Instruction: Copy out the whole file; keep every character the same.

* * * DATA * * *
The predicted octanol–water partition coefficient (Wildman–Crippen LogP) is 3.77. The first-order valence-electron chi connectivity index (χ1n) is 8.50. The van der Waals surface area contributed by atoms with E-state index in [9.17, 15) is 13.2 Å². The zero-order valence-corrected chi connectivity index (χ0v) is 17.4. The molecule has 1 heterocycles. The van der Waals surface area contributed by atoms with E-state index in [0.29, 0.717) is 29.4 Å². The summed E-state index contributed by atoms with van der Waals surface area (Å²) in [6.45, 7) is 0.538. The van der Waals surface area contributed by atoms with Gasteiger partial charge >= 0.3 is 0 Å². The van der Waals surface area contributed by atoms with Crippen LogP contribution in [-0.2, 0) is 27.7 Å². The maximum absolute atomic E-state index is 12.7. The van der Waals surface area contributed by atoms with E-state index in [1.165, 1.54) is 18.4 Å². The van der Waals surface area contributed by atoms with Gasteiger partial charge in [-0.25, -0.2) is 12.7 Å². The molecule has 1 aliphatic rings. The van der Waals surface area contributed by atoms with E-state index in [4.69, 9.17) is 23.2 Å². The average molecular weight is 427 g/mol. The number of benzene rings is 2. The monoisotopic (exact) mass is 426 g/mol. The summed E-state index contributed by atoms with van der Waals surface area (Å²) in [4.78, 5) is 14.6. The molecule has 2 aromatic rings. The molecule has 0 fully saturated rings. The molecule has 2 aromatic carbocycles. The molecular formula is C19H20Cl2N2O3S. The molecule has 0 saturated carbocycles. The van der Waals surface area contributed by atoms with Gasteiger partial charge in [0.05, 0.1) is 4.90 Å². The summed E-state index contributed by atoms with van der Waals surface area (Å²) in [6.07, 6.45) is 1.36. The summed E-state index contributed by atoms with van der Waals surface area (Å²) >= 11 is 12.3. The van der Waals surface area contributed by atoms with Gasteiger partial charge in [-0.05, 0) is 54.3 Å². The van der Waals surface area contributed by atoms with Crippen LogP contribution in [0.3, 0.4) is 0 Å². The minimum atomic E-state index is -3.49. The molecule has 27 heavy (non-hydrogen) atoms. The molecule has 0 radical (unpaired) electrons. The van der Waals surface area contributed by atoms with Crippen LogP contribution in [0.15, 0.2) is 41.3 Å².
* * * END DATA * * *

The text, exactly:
The predicted octanol–water partition coefficient (Wildman–Crippen LogP) is 3.77. The first-order valence-electron chi connectivity index (χ1n) is 8.50. The van der Waals surface area contributed by atoms with E-state index in [9.17, 15) is 13.2 Å². The zero-order valence-corrected chi connectivity index (χ0v) is 17.4. The molecule has 1 heterocycles. The van der Waals surface area contributed by atoms with E-state index in [0.29, 0.717) is 29.4 Å². The summed E-state index contributed by atoms with van der Waals surface area (Å²) in [6.45, 7) is 0.538. The van der Waals surface area contributed by atoms with Gasteiger partial charge >= 0.3 is 0 Å². The van der Waals surface area contributed by atoms with Crippen LogP contribution in [-0.2, 0) is 27.7 Å². The maximum absolute atomic E-state index is 12.7. The van der Waals surface area contributed by atoms with E-state index in [1.165, 1.54) is 18.4 Å². The van der Waals surface area contributed by atoms with Gasteiger partial charge in [-0.25, -0.2) is 12.7 Å². The molecule has 1 aliphatic rings. The van der Waals surface area contributed by atoms with E-state index in [4.69, 9.17) is 23.2 Å². The average molecular weight is 427 g/mol. The number of benzene rings is 2. The monoisotopic (exact) mass is 426 g/mol. The summed E-state index contributed by atoms with van der Waals surface area (Å²) in [4.78, 5) is 14.6. The molecule has 2 aromatic rings. The molecule has 0 fully saturated rings. The molecule has 2 aromatic carbocycles. The molecular formula is C19H20Cl2N2O3S. The molecule has 0 saturated carbocycles. The van der Waals surface area contributed by atoms with Gasteiger partial charge in [0.05, 0.1) is 4.90 Å². The summed E-state index contributed by atoms with van der Waals surface area (Å²) in [6.07, 6.45) is 1.36. The summed E-state index contributed by atoms with van der Waals surface area (Å²) >= 11 is 12.3. The van der Waals surface area contributed by atoms with Gasteiger partial charge in [-0.05, 0) is 54.3 Å². The van der Waals surface area contributed by atoms with Crippen LogP contribution in [0.3, 0.4) is 0 Å². The minimum atomic E-state index is -3.49. The molecule has 27 heavy (non-hydrogen) atoms. The molecule has 0 radical (unpaired) electrons. The van der Waals surface area contributed by atoms with Crippen LogP contribution in [0.15, 0.2) is 41.3 Å².